The high-stakes debt ceiling debate and votes may have stolen all of the media attention this week, but another very critical piece of legislation: a revision of the burdensome, flawed Consumer Product Safety Improvement Act (CPSIA), which called for costly environmental testing and safety certification of children's books and other printed materials.
On Monday, August 1st the U.S. House of Representatives passed bipartisan legislation (H.R. 2715) by an overwhelming vote of 421-2 to amend the Consumer Product Safety Improvement Act (CPSIA). (The two recorded "Nay" votes were Reps. Bobby Rush (D-IL) and Dennis Kucinich (D-OH; 9 Reps were recorded as "Not Voting.") The bill not only provides much needed added flexibility and discretion to the Consumer Product Safety Commission to implement this law, it also excludes children's books and paper-based printed materials from onerous third-party testing and certification requirements now in place for any and all products marketed to children under 12 years of age. The Senate followed suit that night and passed the House bill by voice vote, clearing the way for President Obama's signature. The President is expected to sign H.R. 2715 into law in short order.
This is a big win for the industry! While all children's manufactured products received a measure of general relief from CPSIA, "ordinary books" (see legislative definition below) and "paper-based printed materials" were only one of two product categories to gain a FULL exclusion from the environmental and consumer regulation. (Youth ATV/bicycles was the other category.) We've spent two years before the Consumer Product Safety Commission and in the halls of Congress providing environmental data, explaining print manufacturing processes, and urging lawmakers to take action to exempt what we considered an unintentional consequence of the original law passed in 2008. Prior to the votes, Printing Industries issued a Key Vote Alert to all lawmakers.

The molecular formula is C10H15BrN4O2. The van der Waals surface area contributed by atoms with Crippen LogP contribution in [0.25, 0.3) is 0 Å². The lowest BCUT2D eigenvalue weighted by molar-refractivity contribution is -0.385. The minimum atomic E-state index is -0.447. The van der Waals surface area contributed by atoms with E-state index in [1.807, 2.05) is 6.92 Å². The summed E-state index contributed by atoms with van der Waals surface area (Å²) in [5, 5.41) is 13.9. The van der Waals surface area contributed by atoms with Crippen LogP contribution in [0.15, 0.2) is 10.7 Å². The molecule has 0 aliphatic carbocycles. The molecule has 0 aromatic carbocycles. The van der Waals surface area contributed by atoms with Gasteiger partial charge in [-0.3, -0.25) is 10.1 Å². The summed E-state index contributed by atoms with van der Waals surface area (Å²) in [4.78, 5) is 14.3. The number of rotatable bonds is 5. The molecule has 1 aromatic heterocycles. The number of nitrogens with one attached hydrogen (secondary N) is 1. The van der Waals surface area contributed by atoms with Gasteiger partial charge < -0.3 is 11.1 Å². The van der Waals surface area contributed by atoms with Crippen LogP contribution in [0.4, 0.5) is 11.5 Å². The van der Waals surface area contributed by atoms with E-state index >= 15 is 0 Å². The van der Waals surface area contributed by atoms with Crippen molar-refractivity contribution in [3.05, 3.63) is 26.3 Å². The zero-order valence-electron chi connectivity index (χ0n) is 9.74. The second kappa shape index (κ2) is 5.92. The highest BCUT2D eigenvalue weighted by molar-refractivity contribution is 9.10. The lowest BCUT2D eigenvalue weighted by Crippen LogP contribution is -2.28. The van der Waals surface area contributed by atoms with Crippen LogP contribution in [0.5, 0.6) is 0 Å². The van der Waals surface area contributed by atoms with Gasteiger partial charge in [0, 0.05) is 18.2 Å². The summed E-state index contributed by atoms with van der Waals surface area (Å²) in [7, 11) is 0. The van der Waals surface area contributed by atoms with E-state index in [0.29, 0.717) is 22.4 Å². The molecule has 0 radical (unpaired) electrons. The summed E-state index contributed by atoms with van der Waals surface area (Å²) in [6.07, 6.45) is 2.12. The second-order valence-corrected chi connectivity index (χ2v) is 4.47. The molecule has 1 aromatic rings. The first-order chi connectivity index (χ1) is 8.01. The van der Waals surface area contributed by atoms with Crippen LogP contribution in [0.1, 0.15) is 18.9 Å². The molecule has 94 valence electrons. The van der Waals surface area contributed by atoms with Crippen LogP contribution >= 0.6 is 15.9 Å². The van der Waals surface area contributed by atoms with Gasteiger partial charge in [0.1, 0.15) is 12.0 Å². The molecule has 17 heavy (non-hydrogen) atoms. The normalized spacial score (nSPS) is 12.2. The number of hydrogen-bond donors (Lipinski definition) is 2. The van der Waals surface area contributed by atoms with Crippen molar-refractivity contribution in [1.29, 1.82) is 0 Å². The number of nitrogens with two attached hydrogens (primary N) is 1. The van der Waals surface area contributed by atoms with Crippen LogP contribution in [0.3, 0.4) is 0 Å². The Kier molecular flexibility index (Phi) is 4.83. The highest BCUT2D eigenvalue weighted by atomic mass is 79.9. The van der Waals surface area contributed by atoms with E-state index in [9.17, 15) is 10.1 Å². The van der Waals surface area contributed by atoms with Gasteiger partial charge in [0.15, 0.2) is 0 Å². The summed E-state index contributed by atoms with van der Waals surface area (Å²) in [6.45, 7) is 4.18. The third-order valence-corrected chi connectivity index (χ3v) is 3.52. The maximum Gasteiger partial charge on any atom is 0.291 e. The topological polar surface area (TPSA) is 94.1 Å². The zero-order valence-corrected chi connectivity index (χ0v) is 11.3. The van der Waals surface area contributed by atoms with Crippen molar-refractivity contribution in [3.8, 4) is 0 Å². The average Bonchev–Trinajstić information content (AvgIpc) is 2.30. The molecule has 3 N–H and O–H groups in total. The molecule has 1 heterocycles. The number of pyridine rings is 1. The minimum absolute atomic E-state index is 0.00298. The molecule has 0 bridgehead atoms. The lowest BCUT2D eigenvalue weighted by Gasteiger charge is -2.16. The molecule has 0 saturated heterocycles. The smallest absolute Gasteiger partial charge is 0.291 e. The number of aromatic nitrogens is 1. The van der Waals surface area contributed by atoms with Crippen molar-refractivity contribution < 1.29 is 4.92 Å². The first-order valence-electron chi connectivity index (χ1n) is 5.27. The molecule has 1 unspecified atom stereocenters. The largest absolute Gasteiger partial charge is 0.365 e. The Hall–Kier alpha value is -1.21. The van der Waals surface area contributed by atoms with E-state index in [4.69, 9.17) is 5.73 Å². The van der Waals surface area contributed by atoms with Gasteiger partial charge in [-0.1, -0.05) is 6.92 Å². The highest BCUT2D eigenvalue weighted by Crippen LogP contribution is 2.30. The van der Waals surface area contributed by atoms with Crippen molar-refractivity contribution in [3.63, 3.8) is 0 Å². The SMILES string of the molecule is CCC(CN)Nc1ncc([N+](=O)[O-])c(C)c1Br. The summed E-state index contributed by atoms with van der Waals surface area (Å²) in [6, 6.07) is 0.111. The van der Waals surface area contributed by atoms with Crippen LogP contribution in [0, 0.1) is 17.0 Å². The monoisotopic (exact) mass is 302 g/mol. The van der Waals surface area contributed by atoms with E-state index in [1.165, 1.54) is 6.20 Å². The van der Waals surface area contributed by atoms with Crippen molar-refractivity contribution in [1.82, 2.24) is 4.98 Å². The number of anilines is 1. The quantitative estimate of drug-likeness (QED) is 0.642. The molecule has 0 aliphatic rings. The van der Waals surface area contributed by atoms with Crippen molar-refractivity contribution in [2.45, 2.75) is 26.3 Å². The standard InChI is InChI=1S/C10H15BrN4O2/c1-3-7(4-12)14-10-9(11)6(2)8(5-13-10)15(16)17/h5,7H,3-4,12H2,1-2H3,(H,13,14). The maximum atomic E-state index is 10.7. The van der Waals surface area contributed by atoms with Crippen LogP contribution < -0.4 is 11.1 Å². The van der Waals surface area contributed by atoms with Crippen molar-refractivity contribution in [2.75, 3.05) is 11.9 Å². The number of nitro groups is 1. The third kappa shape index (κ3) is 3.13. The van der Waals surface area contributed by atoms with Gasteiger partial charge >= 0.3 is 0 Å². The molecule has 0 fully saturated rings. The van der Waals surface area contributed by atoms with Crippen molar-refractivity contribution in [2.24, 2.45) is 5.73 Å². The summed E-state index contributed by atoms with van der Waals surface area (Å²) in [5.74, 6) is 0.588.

Even if your company does not print books or paper-based materials for the "12 years of age & under" market, the fact that books and paper-based printed materials were being regulated by yet another entity and had its environmental stewardship once again called into question - this time regarding the use of heavy metals. Achieving a total exclusion for books and paper-based printed materials from this massive environmental and consumer regulation goes a long way to reminding lawmakers that the printing & graphic communications industry's products are sustainable, safe and leading edge when it comes to environmentally-sound manufacturing.
Printing Industries of America extends a thank you to member companies who worked tirelessly alongside our Washington, DC team to advocate the industry's position on Capitol Hill. We also extend a special thank you to our Congressional champions, bill sponsors Reps. Mary Bono Mack (R-CA) and G.K. Butterfield (D-NC) and Senator MarkPryor (D-AR) and leadership and members of the House Energy & Commerce Committee and Senate Commerce Committee. Additionally, Rep. Jeff Fortenberry (R-NE) had offered stand-alone legislation to exempt books from CPSIA. If your lawmakers are among this group of champions, please be sure to send an e-mail or letter thanking him or her for taking action on this important issue and arriving at a common-sense, bipartisan compromise to remove books from the regulatory morass that has been CPSIA.